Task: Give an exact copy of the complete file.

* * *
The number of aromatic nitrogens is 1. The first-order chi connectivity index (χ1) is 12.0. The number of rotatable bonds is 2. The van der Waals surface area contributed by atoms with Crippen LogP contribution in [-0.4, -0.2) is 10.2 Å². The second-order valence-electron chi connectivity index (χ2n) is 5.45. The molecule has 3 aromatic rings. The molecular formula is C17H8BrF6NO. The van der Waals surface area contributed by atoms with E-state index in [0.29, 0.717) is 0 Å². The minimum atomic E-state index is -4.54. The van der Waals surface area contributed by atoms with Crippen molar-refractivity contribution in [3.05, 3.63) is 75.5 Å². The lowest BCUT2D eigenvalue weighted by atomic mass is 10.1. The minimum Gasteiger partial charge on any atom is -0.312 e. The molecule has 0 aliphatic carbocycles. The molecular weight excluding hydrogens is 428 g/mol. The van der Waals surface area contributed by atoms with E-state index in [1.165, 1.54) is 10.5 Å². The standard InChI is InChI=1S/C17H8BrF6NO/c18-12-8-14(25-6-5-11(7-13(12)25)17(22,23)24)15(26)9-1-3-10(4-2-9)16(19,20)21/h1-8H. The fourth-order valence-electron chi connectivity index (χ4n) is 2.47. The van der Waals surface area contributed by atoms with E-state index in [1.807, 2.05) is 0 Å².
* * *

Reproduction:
The number of aromatic nitrogens is 1. The first-order chi connectivity index (χ1) is 12.0. The number of rotatable bonds is 2. The van der Waals surface area contributed by atoms with Crippen LogP contribution in [-0.4, -0.2) is 10.2 Å². The second-order valence-electron chi connectivity index (χ2n) is 5.45. The molecule has 3 aromatic rings. The molecular formula is C17H8BrF6NO. The van der Waals surface area contributed by atoms with E-state index in [0.29, 0.717) is 0 Å². The minimum atomic E-state index is -4.54. The van der Waals surface area contributed by atoms with Crippen molar-refractivity contribution in [3.05, 3.63) is 75.5 Å². The lowest BCUT2D eigenvalue weighted by atomic mass is 10.1. The minimum Gasteiger partial charge on any atom is -0.312 e. The molecule has 0 aliphatic carbocycles. The molecular weight excluding hydrogens is 428 g/mol. The van der Waals surface area contributed by atoms with E-state index in [1.165, 1.54) is 10.5 Å². The standard InChI is InChI=1S/C17H8BrF6NO/c18-12-8-14(25-6-5-11(7-13(12)25)17(22,23)24)15(26)9-1-3-10(4-2-9)16(19,20)21/h1-8H. The fourth-order valence-electron chi connectivity index (χ4n) is 2.47. The van der Waals surface area contributed by atoms with E-state index in [1.807, 2.05) is 0 Å².